In love with the Hanseatic city

High quality of life

The Free and Hanseatic City of Hamburg lies in Northern Germany and is both a city-state and a federal state. With over 1.8 million inhabitants, it is the second largest city in Germany after Berlin. Hamburg is known as a media and start-up centre, has a vibrant cultural scene and is one of the cities with the highest quality of life in the world. The Alster and the Elbe offer numerous recreational opportunities; the North Sea is just as easy to reach as the towns of Lübeck and Lüneburg. The fact that it rains more in Hamburg than in other German cities is an eternal myth. On average, with just 130 rainy days a year, we have 40 less rainy days than Munich’s citizens. As the second largest city in Germany, Hamburg offers optimal connections to all major German and European cities. Due to its size and internationality, Hamburg is very easy to reach from anywhere in the world no matter the alternative you choose: bus, train, car or plane.

Germany’s gateway to the world

“Germany’s gateway to the World” – the Harbour of Hamburg – is one of the world’s largest transhipment harbours, the third largest harbour in Europe, which makes the city one of the most important logistics locations in Europe. Hamburg’s location on the waterfront and the numerous canals that make their way through the city are just as much part of Hamburg’s cityscape as its typical brick facades. The Speicherstadt (historical warehouse district) and the Kontorhausviertel (Kontorhaus quarter) are listed as UNESCO World Heritage Sites and the Elbphilharmonie (Elbe Philharmonic Concert Hall) became in 2017 one of the city’s landmarks as well.

Hamburg as a university city

Hamburg is undisputedly a great city and a highly attractive place to study.  With both private and state universities, Hamburg is one of the most important university cities and one of the most important research locations in Germany. As a result, students benefit from a lot of activities and the city has a vibrant and lively nightlife. As an educational and research location, Hamburg is the centre of several prestigious educational institutions, institutes and research centres – its economic and scientific significance makes the city a top location for medical studies.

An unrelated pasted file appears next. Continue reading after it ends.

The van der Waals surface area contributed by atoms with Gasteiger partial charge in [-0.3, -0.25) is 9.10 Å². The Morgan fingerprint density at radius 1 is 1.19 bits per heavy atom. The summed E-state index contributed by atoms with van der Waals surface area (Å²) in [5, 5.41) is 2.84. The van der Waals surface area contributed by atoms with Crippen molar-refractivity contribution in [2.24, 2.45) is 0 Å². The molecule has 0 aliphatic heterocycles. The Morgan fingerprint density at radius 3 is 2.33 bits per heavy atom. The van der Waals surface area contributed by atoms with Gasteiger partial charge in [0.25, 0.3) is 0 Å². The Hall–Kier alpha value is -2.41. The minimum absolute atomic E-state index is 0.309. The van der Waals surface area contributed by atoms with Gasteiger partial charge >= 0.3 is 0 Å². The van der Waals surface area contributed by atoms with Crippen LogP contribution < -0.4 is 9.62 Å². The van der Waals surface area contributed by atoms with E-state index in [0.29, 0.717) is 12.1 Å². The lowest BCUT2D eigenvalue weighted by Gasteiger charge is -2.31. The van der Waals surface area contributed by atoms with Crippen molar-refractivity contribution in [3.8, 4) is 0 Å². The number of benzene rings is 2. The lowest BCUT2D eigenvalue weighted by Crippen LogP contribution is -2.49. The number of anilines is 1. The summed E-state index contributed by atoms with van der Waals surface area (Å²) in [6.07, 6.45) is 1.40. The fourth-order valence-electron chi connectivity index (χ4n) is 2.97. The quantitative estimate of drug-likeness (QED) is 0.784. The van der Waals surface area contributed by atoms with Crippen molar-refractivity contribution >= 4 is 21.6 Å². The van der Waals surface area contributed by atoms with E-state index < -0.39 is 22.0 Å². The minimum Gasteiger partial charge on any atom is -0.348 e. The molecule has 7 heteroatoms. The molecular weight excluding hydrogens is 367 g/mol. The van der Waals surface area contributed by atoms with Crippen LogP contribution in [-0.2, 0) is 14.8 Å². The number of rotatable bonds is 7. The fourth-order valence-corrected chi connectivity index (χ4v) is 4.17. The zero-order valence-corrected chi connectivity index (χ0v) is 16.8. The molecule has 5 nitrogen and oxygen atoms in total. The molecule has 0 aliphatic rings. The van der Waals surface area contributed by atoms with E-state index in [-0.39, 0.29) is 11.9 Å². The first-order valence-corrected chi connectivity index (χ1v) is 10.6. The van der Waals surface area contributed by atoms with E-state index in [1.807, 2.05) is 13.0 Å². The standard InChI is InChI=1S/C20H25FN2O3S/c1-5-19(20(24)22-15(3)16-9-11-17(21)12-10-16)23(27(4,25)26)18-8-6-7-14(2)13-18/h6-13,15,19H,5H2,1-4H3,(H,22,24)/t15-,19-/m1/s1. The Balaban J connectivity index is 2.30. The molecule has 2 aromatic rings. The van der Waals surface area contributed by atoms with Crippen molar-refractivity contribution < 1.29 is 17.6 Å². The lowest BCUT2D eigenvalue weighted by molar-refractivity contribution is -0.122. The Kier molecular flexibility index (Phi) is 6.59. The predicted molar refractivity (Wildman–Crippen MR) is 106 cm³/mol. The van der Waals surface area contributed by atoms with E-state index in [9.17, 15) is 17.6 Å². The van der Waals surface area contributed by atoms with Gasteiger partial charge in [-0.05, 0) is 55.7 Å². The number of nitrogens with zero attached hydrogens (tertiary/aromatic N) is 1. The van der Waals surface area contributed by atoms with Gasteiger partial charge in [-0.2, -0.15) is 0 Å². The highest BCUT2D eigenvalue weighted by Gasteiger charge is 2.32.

Cultural diversity

Hamburg is the third largest location for musicals in the world, after New York and London.  “The Lion King” and “The Phantom of the Opera” are two classics that run continuously at the theatre in Hamburg. Because of the festivals, musicals, concerts and theatre performances as well as the internationally known St. Pauli quarter, there is always something to experience in Hamburg. There are no limits to leisure activities in Hamburg: the impressive Elbe Philharmonic Hall, the traditional Altona Fish Market, the Hamburg DOM as the largest folk festival in the north, the Cruise Days, the Miniature Wonderland, around 60 theatres and more than 60 museums and internationally famous galleries, the International German Tennis Championships on Hamburg’s Rothenbaum, the annual marathon, the Cyclassics and the Celebration of Harbour’s Foundation  are just a small selection of the wide range of sports, cultural and leisure alternatives that the city offers.